Once your phone is up and running, go to the Apps menu under your Settings and locate any apps that came pre-loaded on your phone. You might not be able to uninstall them, but you can disable them and uninstall any updates, which will keep the space they occupy to a minimum. A word of caution, if this is your very first Android device, you may not be completely familiar with all the pre-installed apps and might want to keep them around until you are sure you won’t need them, that they won’t break a key part of your phone’s experience, or until you’ve found suitable alternatives in the Play store.
Set Up Your Space
Now, just because your phone is installing all your old apps, it doesn’t mean you have to keep doing things the same way. Getting a new device is an excellent opportunity to kick some bad habits and start making some better life decisions. Or at least some better app decisions.
Still using Apex or Nova Launcher? That’s endearingly 2012 of you, but these days Google Now is pretty hard to beat. It helps along voice commands, which are better than they’ve ever been, and it regularly provides you with “cards” that anticipate your searches and interests. Pretty spiffy. Also, instead of using your phone’s default browser, try giving Chrome a spin. It links up with any other devices you use Chrome on, and it’s lightning fast.
If you’re really feeling adventurous, a lot of users also like to grab a custom keyboard like Swiftkey or Swype. These can pay attention to your typing habits and make texting a breeze.
It’s also important to remember that just because your apps automatically re-installed themselves, it doesn’t mean you’re done. You’ll still need to sign into Facebook, Whatsup, Netflix, and whatever other services you have.
Be sure to check out some of the best apps and games that we recommend giving a try now that you have your new phone:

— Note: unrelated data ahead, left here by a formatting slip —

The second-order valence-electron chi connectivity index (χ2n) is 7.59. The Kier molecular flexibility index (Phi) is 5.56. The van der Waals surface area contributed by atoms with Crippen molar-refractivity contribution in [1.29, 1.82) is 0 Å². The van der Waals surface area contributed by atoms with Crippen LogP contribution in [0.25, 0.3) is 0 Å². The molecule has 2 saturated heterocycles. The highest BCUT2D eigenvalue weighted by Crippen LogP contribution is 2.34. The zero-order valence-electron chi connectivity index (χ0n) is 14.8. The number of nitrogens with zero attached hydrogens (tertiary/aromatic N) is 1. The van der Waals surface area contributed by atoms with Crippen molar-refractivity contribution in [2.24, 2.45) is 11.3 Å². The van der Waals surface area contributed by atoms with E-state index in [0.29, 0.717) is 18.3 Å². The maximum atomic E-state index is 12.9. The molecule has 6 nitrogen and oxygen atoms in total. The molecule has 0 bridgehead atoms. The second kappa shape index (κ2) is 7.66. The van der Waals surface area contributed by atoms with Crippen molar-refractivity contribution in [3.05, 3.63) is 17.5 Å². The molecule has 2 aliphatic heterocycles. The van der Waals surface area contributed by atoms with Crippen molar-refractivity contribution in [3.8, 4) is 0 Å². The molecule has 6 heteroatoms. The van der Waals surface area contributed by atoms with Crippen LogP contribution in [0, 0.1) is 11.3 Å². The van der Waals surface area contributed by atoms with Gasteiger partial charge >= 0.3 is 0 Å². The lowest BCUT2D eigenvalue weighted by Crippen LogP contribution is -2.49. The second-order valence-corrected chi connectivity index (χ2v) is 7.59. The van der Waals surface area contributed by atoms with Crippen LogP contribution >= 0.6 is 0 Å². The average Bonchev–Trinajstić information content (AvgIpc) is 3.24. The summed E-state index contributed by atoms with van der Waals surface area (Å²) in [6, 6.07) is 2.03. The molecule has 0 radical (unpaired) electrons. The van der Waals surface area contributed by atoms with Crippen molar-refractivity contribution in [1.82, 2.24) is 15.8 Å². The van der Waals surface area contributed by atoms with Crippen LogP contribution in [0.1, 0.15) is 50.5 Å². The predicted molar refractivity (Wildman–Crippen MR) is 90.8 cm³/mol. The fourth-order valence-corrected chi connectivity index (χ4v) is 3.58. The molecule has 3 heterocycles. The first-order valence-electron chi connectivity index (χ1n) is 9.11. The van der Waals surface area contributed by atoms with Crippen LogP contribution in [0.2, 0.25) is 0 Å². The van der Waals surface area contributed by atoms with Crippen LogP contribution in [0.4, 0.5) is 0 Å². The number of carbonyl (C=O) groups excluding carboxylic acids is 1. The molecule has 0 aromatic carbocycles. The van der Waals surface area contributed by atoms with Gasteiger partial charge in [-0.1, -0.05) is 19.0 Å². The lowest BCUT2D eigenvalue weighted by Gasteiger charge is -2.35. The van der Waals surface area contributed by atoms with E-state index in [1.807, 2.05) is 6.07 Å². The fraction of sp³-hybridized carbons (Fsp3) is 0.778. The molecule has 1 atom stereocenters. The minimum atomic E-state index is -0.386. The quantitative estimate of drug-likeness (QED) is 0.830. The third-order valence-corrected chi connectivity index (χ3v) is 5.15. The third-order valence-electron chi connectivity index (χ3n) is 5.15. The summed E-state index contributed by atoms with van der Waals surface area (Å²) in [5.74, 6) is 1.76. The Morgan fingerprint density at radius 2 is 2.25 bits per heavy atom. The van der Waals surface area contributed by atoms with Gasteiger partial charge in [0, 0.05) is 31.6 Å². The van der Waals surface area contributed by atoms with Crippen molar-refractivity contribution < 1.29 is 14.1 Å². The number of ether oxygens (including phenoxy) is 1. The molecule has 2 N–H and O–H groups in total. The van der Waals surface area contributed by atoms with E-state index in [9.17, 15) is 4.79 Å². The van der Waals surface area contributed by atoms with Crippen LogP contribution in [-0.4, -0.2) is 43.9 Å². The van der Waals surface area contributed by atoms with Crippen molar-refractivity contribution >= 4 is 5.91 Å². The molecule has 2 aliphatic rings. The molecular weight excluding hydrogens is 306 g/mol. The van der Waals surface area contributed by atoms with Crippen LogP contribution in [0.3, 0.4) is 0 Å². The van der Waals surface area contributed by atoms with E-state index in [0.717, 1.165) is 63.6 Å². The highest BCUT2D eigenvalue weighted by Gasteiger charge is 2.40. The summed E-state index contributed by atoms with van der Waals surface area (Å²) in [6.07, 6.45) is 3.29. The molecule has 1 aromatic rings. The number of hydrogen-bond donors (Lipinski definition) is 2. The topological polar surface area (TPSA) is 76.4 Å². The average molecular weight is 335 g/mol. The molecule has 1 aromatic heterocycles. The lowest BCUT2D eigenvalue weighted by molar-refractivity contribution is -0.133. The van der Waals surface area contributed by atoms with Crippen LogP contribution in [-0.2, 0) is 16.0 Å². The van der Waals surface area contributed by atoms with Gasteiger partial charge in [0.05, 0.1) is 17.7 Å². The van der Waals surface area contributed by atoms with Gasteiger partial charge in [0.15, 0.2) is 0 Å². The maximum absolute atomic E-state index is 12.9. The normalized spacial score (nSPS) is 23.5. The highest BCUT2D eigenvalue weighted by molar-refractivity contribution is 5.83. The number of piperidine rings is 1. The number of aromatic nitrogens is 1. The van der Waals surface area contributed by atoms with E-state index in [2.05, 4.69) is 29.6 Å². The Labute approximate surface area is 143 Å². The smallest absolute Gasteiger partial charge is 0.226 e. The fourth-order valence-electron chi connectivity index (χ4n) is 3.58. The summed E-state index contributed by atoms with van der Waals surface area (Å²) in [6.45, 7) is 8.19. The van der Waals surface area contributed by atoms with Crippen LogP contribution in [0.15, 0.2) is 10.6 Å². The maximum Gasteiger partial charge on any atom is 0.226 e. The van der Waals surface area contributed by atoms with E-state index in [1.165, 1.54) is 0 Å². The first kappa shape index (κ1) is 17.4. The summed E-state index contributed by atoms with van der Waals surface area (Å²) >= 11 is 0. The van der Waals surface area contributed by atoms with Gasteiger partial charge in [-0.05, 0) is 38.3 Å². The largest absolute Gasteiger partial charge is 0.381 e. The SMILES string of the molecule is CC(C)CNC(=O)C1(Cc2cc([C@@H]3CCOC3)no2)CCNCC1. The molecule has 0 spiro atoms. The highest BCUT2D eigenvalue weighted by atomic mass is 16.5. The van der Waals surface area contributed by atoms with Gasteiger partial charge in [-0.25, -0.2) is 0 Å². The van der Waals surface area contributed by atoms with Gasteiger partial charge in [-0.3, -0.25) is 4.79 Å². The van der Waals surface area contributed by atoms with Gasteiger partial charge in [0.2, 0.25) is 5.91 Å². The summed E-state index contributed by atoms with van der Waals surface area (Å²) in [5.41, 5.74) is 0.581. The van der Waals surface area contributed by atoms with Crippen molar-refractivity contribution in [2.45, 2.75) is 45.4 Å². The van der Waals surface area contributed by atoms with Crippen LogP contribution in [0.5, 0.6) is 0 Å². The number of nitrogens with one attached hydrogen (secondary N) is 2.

Secure Your Device
Your phone contains a lot of sensitive information, especially if you use it for banking or shopping or pizza delivery. For that reason, it’s important that you set up some solid security measures to protect your privacy and identity.
Access your phone’s security settings, and setup a PIN or pattern lock. This can be a little irksome, but it’s better to be safe than sorry. A number of phones these days also come equipped with fingerprint scanners, which are a bit more convenient than traditional pins, patterns, and passwords.
See if your device has Smart Lock capabilities. Smart Lock is a pretty cool feature that lets your phone bypass the lock screen in certain situations. For instance, you can set up your phone to remain unlocked if it’s in the vicinity of a particular Bluetooth device, like your car stereo. It may also be able to sense whether it has been set down or passed to a new user since the last time it was unlocked.
Make sure everything is up to date!
There’s a pretty big chance that your device might have a few updates waiting for you. Sometimes they will be minor fixes or speed improvements, sometimes whole new versions of Android – especially if your new phone has been on the market for a little while. You can check for the latest software updates by going to Settings > About Phone > System Updates.
Get to Know Your Device
Take the time to investigate your phone’s settings. Sift through the menus and submenus, and make mental notes about where various features reside. This can save a lot of time later on, and you might discover some things about your new device that weren’t available on your old one.
The Ancient Greeks (and also the Oracle from the Matrix) had a saying: “Know thyself.” Since you put so much personal information on your phone, and since you will probably use it for so much of your interpersonal communications, your phone is a little bit like an extension of yourself. Don’t let it be a stranger!
Think of setting up a new phone like you would moving into a new place. Don’t just leave those rooms empty. Move in your old familiar furniture and hang a few new pictures. Spruce the place up, and give it a thorough cleaning. After all, you’re going to be living here for a while.
Setting up an Android device might seem overwhelming, but it can be nice to settle in and enjoy the process. What do you do first when you get a new phone? Did we miss anything crucial? Let us know in the comments!